60 Years Later, Still No Answers to Bermuda Mystery
The disappearance of Flight 19, a Navy mission that began the myth of the Bermuda Triangle, is still unexplained but not forgotten 60 years later.
The 27 Navy airmen who disappeared somewhere off Florida’s coast on Dec. 5, 1945, were honored in a House resolution Thursday. Rep. E. Clay Shaw Jr. (R-Fla.) said he hoped the gesture would help bring closure for surviving families.
What happened is the question that has befuddled, entertained and tormented skeptics and believers in the Bermuda Triangle, a stretch of ocean between Puerto Rico, Bermuda and Miami that some believe is an area of supernatural phenomena.
“There’s just so many weird things here that experienced pilots would have not acted this way,” Shaw said. “Something happened out there.”
Five U.S. Navy Avenger airplanes left the Fort Lauderdale Naval Air Station on a routine training mission over the Bahamas. The five pilots and nine crewmen, led by instructor Lt. Charles Taylor, were to practice bombing and low-level strafing on small coral shoals 60 miles east of the naval station. They were then to turn north to practice mapping and then southwest, back home. The flight, which Navy pilots took three or four times a day, should have lasted three hours.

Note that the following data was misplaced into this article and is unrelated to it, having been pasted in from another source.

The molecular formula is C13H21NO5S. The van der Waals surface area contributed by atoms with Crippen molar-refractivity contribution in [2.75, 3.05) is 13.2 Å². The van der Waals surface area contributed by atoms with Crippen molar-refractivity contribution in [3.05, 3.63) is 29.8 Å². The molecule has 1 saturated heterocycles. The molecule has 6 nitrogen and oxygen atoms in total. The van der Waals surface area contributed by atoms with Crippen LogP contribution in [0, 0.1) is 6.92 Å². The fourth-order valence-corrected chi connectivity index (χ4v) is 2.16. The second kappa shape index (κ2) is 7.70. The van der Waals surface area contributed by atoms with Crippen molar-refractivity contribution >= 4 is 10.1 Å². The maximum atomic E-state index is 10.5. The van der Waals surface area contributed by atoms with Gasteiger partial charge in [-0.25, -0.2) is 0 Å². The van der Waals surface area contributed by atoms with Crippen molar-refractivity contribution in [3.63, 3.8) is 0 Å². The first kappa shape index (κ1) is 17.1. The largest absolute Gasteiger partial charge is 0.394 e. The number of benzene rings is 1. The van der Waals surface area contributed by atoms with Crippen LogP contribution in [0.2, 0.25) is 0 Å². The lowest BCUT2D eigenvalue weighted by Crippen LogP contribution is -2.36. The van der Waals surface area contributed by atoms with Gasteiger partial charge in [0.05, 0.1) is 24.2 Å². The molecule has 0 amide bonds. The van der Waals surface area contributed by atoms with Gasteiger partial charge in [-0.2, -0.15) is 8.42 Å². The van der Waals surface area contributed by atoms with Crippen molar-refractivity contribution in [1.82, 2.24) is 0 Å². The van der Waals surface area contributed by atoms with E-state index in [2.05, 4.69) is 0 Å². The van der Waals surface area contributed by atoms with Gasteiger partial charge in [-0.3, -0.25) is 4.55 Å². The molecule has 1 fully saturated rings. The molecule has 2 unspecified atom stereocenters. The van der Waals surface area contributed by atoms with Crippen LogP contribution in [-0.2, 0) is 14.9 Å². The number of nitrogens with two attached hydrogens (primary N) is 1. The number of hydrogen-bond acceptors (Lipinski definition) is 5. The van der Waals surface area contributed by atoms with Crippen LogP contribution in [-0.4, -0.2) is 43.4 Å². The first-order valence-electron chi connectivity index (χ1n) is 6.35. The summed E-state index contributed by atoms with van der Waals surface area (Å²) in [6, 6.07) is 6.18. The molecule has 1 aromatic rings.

According to radio reports overheard by ground control and other airplanes, the compasses on Taylor’s plane malfunctioned 90 minutes into the mission.
With no instruments to guide him over the open ocean, Taylor thought the flight had drifted off-course and was south over the Florida Keys. As a result, he directed the planes to fly due north to hit land.
“He was not in the Keys, he was out in the end of the Bahama chain,” said David White, who at the time was a flight instructor stationed at Fort Lauderdale. “When he went north, he was going out to the wide ocean.”
The mystery deepened when, a few hours later, a Navy rescue airplane, a Martin Mariner with 13 crewmen, also vanished. Though a passing ship reported seeing bright lights in the sky indicating what could be an explosion, no evidence of the Mariner was ever found.
Several ocean expeditions, documentaries and books offer varying theories, ranging from paranormal activities to sightings of alien activity.
The SCI-FI cable channel will broadcast a new documentary Nov. 27.
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